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A Tale of Two Men
Liam was a man set in his ways. Every morning, at precisely six o’clock, he would wake up in their tiny New York apartment, kiss his wife good morning, and make himself sausage for breakfast. He was getting old, getting close to retirement. Just a few more months.
After he ate his sausage, he would slip on his suit coat, straighten his tie, grab his briefcase, and slip out the door. He would walk down the twenty three stairs to the street and walk the seven blocks to the subway station. Once he was at the subway station, he would board the six thirty subway, which would take him exactly three point five blocks away from his office. Rarely did he break this pattern- only twice in the past year. Once, when there was a car pileup outside his apartment building and once when his wife had a minor heart attack.
Sighing, he pulled open the door to Wallace and Son, incorporated, said hello to Margaret, the secretary, and slowly walked up the fifteen stairs to the second floor of the building.
As stuck in his ways as Liam was, Jonah was the complete opposite. He prided himself in his ability to change his ways, his course, to make it different every day. Having no steady job of his own, Jonah often woke up as early as six in the morning, or sometimes as late as nine. He owned a small, rundown flat where, if he woke up early enough, he would play computer programer. He would create a website for anyone who wanted one, as long as it didn’t cost him too much effort. He had no wife, but he did have a girlfriend named Katherine. Groaning, Jonah rolled over on the rough, terry cloth couch, not fully awake.
A sharp buzzing sound wakes him up from his dream. His phone. Dang it, his phone. It vibrated itself right off the end table, where it was sitting, and fell upon the ugly green carpeting that muffled the sound. Standing up, he stoops to pick the phone up off the floor, bringing it to his ear. “Hey,” said the voice on the other end, “Hey. It’s Katherine.”
“What? Where are you?” Jonah said into the phone, glancing at the small digital clock on the wall. It was almost three in the afternoon. It was a late night of coding last night.
“I’m at the park,” She said, her voice weak-sounding and quiet, “Come here and meet me.”
“Ok,” Jonah yawned. He padded across the cracked linoleum of the kitchen, picked up a faded Bronx U sweatshirt from the floor, grabbed half a muffin from the fridge and headed out the door.
Three o’clock, and Liam walks down the stairs, just like always. He reached the heavy oak paneled door and lays a hand on the worn, brass handle. “Wait!” calls Margret, handing him a slip of paper. “They need you to stop by headquarters to pick up some more cases and stuff that can’t be faxed.”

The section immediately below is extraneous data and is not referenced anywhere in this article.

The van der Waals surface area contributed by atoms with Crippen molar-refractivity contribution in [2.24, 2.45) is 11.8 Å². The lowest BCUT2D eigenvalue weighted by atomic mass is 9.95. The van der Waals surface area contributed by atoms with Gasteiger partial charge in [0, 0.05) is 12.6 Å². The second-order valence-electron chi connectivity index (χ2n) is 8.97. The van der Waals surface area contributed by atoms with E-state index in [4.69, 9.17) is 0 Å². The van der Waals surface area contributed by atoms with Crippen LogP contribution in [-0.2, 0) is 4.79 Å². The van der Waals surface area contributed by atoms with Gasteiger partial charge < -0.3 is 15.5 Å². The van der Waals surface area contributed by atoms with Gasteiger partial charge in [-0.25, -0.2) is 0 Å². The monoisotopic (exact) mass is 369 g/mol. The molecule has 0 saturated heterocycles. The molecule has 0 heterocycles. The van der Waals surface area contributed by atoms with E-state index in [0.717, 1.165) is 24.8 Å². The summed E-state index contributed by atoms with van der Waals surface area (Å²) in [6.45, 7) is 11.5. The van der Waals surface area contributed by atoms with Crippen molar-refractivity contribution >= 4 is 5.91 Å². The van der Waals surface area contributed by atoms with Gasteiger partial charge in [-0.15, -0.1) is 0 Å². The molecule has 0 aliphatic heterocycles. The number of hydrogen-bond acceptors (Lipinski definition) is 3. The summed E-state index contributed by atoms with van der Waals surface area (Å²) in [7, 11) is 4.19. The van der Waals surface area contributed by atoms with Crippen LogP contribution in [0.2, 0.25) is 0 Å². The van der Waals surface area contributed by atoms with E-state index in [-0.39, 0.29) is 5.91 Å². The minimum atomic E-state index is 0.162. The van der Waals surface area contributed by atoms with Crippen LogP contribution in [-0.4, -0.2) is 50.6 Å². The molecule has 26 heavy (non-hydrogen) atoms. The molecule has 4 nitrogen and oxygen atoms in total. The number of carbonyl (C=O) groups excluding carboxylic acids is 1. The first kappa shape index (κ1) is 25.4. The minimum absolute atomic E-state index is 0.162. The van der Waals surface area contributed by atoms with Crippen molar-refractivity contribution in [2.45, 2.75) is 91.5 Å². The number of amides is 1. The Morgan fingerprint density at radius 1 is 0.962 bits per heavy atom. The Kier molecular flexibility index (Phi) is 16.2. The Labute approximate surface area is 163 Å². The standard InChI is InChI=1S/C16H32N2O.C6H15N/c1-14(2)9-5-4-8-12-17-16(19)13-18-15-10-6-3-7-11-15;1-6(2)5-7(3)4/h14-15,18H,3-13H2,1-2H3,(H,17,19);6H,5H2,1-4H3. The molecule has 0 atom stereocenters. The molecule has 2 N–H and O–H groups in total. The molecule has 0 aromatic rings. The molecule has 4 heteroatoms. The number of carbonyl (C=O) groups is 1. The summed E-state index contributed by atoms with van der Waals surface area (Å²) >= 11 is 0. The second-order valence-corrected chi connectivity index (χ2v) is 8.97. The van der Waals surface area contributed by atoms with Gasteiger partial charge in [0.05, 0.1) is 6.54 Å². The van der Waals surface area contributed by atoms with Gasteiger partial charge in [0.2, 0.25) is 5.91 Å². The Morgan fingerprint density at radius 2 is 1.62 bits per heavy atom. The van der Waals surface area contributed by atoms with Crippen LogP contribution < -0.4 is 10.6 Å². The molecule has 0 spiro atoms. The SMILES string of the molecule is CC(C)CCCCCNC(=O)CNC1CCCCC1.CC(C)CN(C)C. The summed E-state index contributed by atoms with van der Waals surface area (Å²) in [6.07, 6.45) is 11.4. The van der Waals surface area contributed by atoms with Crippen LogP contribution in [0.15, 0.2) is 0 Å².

“Can’t they just mail it?” Liam asks her, tiredly.
“Apparently not,” Margret says in her too-nasally voice.
“Ok,” Sighs Liam, upset that he won’t be home for enchiladas (It’s tuesday). He walks down the green stairway into the slightly damp underground subway system. He purchases a new ticket and boards the three ten subway. It was almost empty, and he sits down across from a young man in a slightly crumpled green Bronx U sweatshirt.
“So,” Liam asks the man, setting the briefcase on the ground, near his newly polished dress shoes. “Bronx University? I have a cousin who is a Psychology professor there.”
The man yawns, “Yes? I graduated last year. Now I code, websites and such. What about you?” Liam watches as the man crosses his legs and stretches. He looks really tired, the black bags under his eyes tell stories of all nighters.
“I’m a lawyer,” Liam says, leaning back. The conversation dies, and so Liam looks through the papers in his briefcase. He pulls out a pencil from the breast pocket of his dark blue suit jacket and begins to review a new case, one he just got today.
Jonah studies the man across the aisle from him. His black briefcase sits next to his black wingtip shoes, that compliment his black (or is it blue?) suit jacket. The only pop of color on this tired looking man is the bright green tie that lays nestled between his jacket lapels. He pulls a pen out from his jacket and begins looking over his papers. Whatever. Jonah pulls out his phone and begins scrolling through his text messages.
There’s a scream, the subway comes screeching to a halt. The lights flicker once, twice, three times before the whole car plunges into darkness. There’s a moment of night before the emergency lights flicker on.
“What’s that?” Jonah asks the man across the subway aisle from him.
“I have no idea,” the man says, barely looking up from his work. “These things get stuck all the time. I’ll bet the conductor decided to have a coffee break or something.”
The man seems so calm, Jonah just leans back. He’s right. These things go wrong all the time. It’s going to get up and start in a minute.
The subway car starts bumping along again, but Liam thought it was moving a little faster than it was before.
No, this can’t be right! The subway is picking up speed, and fast. Jonah steels himself, grabbing onto the metal arms of the subway seats.
The car’s going too fast! Liam pushes the papers off his lap, squinting out the window. The walls flash by. Strangely calm, Liam looks at the map on the wall of the subway. The little red dot, that signifies the subway, is speeding along the map, the drawn on tunnels.
“We’re going too fast!” Liam shouts above the din of the few people in the nearly empty car, “We’re not going to have enough time to stop!” The man across the aisle is holding onto the bench for dear life. Liam grabs onto the bar next to the door, watching his knuckles turn white...
Jonah takes a deep breath…